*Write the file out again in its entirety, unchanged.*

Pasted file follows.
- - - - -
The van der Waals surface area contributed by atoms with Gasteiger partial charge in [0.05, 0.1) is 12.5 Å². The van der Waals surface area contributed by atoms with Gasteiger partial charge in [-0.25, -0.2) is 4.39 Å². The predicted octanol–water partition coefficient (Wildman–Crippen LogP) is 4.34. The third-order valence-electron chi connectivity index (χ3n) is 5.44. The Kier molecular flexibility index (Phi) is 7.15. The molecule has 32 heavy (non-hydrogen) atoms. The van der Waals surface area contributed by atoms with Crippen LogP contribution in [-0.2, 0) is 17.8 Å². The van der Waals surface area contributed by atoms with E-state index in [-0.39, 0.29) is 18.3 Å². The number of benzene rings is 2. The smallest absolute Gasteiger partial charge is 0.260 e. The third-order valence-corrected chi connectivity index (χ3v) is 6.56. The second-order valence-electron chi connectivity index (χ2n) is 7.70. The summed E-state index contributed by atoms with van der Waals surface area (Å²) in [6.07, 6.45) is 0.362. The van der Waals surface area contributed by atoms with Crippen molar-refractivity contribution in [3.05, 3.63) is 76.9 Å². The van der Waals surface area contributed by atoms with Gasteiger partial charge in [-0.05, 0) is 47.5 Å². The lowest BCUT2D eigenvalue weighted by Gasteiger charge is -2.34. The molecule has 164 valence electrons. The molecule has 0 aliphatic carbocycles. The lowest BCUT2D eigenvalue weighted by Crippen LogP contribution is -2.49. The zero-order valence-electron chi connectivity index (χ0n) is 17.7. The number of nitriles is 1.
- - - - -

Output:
The van der Waals surface area contributed by atoms with Gasteiger partial charge in [0.05, 0.1) is 12.5 Å². The van der Waals surface area contributed by atoms with Gasteiger partial charge in [-0.25, -0.2) is 4.39 Å². The predicted octanol–water partition coefficient (Wildman–Crippen LogP) is 4.34. The third-order valence-electron chi connectivity index (χ3n) is 5.44. The Kier molecular flexibility index (Phi) is 7.15. The molecule has 32 heavy (non-hydrogen) atoms. The van der Waals surface area contributed by atoms with Crippen LogP contribution in [-0.2, 0) is 17.8 Å². The van der Waals surface area contributed by atoms with E-state index in [-0.39, 0.29) is 18.3 Å². The number of benzene rings is 2. The smallest absolute Gasteiger partial charge is 0.260 e. The third-order valence-corrected chi connectivity index (χ3v) is 6.56. The second-order valence-electron chi connectivity index (χ2n) is 7.70. The summed E-state index contributed by atoms with van der Waals surface area (Å²) in [6.07, 6.45) is 0.362. The van der Waals surface area contributed by atoms with Crippen molar-refractivity contribution in [3.05, 3.63) is 76.9 Å². The van der Waals surface area contributed by atoms with Gasteiger partial charge in [-0.05, 0) is 47.5 Å². The lowest BCUT2D eigenvalue weighted by Gasteiger charge is -2.34. The molecule has 164 valence electrons. The molecule has 0 aliphatic carbocycles. The lowest BCUT2D eigenvalue weighted by Crippen LogP contribution is -2.49. The zero-order valence-electron chi connectivity index (χ0n) is 17.7. The number of nitriles is 1.